Women to the fore
Photos courtesy: NCPA
November 28, 2017
In November, National Centre for the Performing Arts, Mumbai, organized a Festival of Contemporary Dance. Opening the annual event was this year's Sangeet Natak Akademi awarded Dr. Anita Ratnam.
During her succinct and articulate introduction, Anita carved her aesthetic style that embraced the contemporary on the lines of her own journey from being a classical dancer to a contemporary dreamer and a modern woman. While classical forms like Bharatanatyam are limited to certain areas in Mumbai like Chembur, Sion and Matunga, the Mumbai city has the most thriving contemporary dance and theatre scene in the country. As a relentless collaborator and a passionate supporter of new expressions in the live arts, Anita is a very important presence in the landscape of modern Indian arts.
In an interview published in NCPA's ON STAGE magazine a week before her performance, Anita has been quoted as saying that her personal vocabulary of NEO BHARATAM was a long sought excavation of various movement vocabularies for her maturing body. She said, "I wonder why dancers, when they mature, want to look young. How does one remain relevant in a society that is obsessed with youth and air-brushed beauty? Neo Bharatam hopes to provide one of the answers. It is an exciting time for contemporary dance in India, which is looking at a sunrise moment."
The festival opened with two performances by Anita's troupe and a solo performance by her. While VORTEXT was an energetic performance using percussive rhythms from Kerala, PADME drew from dual life of the lotus - calm on surface, with movements and sludge underneath. The latter has been choreographed by The Netherlands-based choreographer Kalpana Raghuraman.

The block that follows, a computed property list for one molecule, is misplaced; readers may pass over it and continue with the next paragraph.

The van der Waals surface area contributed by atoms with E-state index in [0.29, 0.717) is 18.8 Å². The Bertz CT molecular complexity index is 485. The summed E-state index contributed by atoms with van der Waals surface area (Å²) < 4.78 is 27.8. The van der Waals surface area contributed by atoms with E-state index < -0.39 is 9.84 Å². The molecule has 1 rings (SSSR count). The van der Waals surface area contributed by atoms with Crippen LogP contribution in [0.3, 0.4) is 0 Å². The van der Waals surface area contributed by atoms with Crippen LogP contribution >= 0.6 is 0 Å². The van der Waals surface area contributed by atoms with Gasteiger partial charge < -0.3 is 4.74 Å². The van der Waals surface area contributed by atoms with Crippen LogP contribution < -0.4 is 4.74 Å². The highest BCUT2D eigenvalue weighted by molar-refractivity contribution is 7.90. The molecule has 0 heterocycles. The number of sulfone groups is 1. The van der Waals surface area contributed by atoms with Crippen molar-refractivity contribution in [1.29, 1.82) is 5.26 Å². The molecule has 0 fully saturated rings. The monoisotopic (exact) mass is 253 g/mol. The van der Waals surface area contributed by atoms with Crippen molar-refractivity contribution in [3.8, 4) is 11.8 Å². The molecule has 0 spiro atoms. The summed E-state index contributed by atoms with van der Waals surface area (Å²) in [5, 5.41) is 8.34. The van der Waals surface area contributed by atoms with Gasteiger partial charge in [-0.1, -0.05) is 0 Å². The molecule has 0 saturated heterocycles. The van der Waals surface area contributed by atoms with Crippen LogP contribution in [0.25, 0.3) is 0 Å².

PRISM, a solo by Anita, was part autobiographical with a minimal sound design and using meditative sounds. It is a woman's journey of struggle and pain. As a feminist artist she had to walk the talk through her work. While watching Anita's solo, I was reminded of her visit to Toronto in 1996. She had met Hari Krishnan and Davesh Soneji at dancer Lata Pada's home. She was struck by the intelligence and deep respect for the traditional dance systems both these artists /scholars had. She invited them for the first of many successful collaborations that began with ADHIROHANA in 1998. With Hari Krishnan she met Rex, who joined the team with his radical visual ideas, challenging, transforming and inspiring her new silhouette for the millennium. Together they have created successful iconic choreographies - 7 GRACES, NEELAM, MA3KA, A MILLION SITAS - four evening length works that set a benchmark for production values and choreographic ingenuity. Alongside designer Sandhya Raman and pianist Anil Srinivasan, their works continue to inspire a generation and be a template for imitations and admirers.